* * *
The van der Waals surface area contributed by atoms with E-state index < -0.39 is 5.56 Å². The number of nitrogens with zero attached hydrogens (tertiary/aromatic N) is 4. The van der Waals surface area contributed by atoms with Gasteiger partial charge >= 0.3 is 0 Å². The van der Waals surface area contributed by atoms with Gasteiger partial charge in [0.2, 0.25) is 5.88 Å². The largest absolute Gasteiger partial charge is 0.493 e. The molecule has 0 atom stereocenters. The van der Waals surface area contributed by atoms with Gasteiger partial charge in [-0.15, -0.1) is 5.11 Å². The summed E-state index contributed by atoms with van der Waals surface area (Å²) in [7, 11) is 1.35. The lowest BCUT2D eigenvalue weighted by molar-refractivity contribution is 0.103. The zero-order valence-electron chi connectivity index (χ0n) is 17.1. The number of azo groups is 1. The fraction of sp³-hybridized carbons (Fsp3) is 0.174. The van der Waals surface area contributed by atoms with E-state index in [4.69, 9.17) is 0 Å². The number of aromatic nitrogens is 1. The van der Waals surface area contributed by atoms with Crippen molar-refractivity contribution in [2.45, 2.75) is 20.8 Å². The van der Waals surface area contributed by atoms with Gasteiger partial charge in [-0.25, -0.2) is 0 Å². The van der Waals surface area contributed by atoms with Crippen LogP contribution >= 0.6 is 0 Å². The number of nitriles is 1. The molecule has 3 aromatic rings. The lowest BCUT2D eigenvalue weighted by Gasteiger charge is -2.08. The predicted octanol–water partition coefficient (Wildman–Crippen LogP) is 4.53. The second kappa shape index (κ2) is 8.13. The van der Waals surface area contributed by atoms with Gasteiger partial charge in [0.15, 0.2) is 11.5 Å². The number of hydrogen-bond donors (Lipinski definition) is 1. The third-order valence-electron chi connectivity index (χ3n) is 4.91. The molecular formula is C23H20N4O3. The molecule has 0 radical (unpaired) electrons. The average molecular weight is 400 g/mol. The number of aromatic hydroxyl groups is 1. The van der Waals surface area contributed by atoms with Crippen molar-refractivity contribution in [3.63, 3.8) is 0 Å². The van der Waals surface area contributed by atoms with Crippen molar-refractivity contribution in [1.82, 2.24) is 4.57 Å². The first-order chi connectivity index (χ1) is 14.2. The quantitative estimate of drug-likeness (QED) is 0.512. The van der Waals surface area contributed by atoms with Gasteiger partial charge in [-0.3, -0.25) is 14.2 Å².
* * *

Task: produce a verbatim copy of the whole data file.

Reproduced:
The van der Waals surface area contributed by atoms with E-state index < -0.39 is 5.56 Å². The number of nitrogens with zero attached hydrogens (tertiary/aromatic N) is 4. The van der Waals surface area contributed by atoms with Gasteiger partial charge >= 0.3 is 0 Å². The van der Waals surface area contributed by atoms with Gasteiger partial charge in [0.2, 0.25) is 5.88 Å². The largest absolute Gasteiger partial charge is 0.493 e. The molecule has 0 atom stereocenters. The van der Waals surface area contributed by atoms with Gasteiger partial charge in [-0.15, -0.1) is 5.11 Å². The summed E-state index contributed by atoms with van der Waals surface area (Å²) in [7, 11) is 1.35. The lowest BCUT2D eigenvalue weighted by molar-refractivity contribution is 0.103. The zero-order valence-electron chi connectivity index (χ0n) is 17.1. The number of azo groups is 1. The fraction of sp³-hybridized carbons (Fsp3) is 0.174. The van der Waals surface area contributed by atoms with E-state index in [4.69, 9.17) is 0 Å². The number of aromatic nitrogens is 1. The van der Waals surface area contributed by atoms with Crippen molar-refractivity contribution in [2.45, 2.75) is 20.8 Å². The van der Waals surface area contributed by atoms with Gasteiger partial charge in [-0.25, -0.2) is 0 Å². The van der Waals surface area contributed by atoms with Crippen LogP contribution >= 0.6 is 0 Å². The number of nitriles is 1. The molecule has 3 aromatic rings. The lowest BCUT2D eigenvalue weighted by Gasteiger charge is -2.08. The predicted octanol–water partition coefficient (Wildman–Crippen LogP) is 4.53. The second kappa shape index (κ2) is 8.13. The van der Waals surface area contributed by atoms with Gasteiger partial charge in [0.15, 0.2) is 11.5 Å². The number of hydrogen-bond donors (Lipinski definition) is 1. The third-order valence-electron chi connectivity index (χ3n) is 4.91. The molecular formula is C23H20N4O3. The molecule has 0 radical (unpaired) electrons. The average molecular weight is 400 g/mol. The number of aromatic hydroxyl groups is 1. The van der Waals surface area contributed by atoms with Crippen molar-refractivity contribution in [3.63, 3.8) is 0 Å². The van der Waals surface area contributed by atoms with Crippen molar-refractivity contribution in [1.82, 2.24) is 4.57 Å². The first-order chi connectivity index (χ1) is 14.2. The quantitative estimate of drug-likeness (QED) is 0.512. The van der Waals surface area contributed by atoms with Gasteiger partial charge in [-0.3, -0.25) is 14.2 Å².